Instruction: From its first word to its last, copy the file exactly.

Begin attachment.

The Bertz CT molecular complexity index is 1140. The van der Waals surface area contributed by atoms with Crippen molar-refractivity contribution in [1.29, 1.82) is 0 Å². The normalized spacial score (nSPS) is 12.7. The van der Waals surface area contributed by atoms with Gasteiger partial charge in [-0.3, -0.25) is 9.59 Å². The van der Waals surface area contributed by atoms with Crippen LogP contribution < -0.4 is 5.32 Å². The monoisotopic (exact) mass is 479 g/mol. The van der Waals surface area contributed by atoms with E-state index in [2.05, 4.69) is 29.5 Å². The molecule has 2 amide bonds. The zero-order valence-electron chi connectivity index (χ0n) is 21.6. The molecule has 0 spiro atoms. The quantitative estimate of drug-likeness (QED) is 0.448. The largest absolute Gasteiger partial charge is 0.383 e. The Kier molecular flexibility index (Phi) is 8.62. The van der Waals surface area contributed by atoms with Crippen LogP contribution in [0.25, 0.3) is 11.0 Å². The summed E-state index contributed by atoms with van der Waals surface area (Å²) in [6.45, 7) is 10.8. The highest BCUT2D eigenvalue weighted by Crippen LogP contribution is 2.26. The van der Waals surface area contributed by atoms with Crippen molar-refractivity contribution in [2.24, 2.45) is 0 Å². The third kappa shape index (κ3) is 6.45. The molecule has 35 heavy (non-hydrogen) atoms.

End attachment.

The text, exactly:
The Bertz CT molecular complexity index is 1140. The van der Waals surface area contributed by atoms with Crippen molar-refractivity contribution in [1.29, 1.82) is 0 Å². The normalized spacial score (nSPS) is 12.7. The van der Waals surface area contributed by atoms with Gasteiger partial charge in [-0.3, -0.25) is 9.59 Å². The van der Waals surface area contributed by atoms with Crippen LogP contribution < -0.4 is 5.32 Å². The monoisotopic (exact) mass is 479 g/mol. The van der Waals surface area contributed by atoms with E-state index in [2.05, 4.69) is 29.5 Å². The molecule has 2 amide bonds. The zero-order valence-electron chi connectivity index (χ0n) is 21.6. The molecule has 0 spiro atoms. The quantitative estimate of drug-likeness (QED) is 0.448. The largest absolute Gasteiger partial charge is 0.383 e. The Kier molecular flexibility index (Phi) is 8.62. The van der Waals surface area contributed by atoms with Crippen LogP contribution in [0.25, 0.3) is 11.0 Å². The summed E-state index contributed by atoms with van der Waals surface area (Å²) in [6.45, 7) is 10.8. The highest BCUT2D eigenvalue weighted by Crippen LogP contribution is 2.26. The van der Waals surface area contributed by atoms with Crippen molar-refractivity contribution in [2.24, 2.45) is 0 Å². The third kappa shape index (κ3) is 6.45. The molecule has 35 heavy (non-hydrogen) atoms.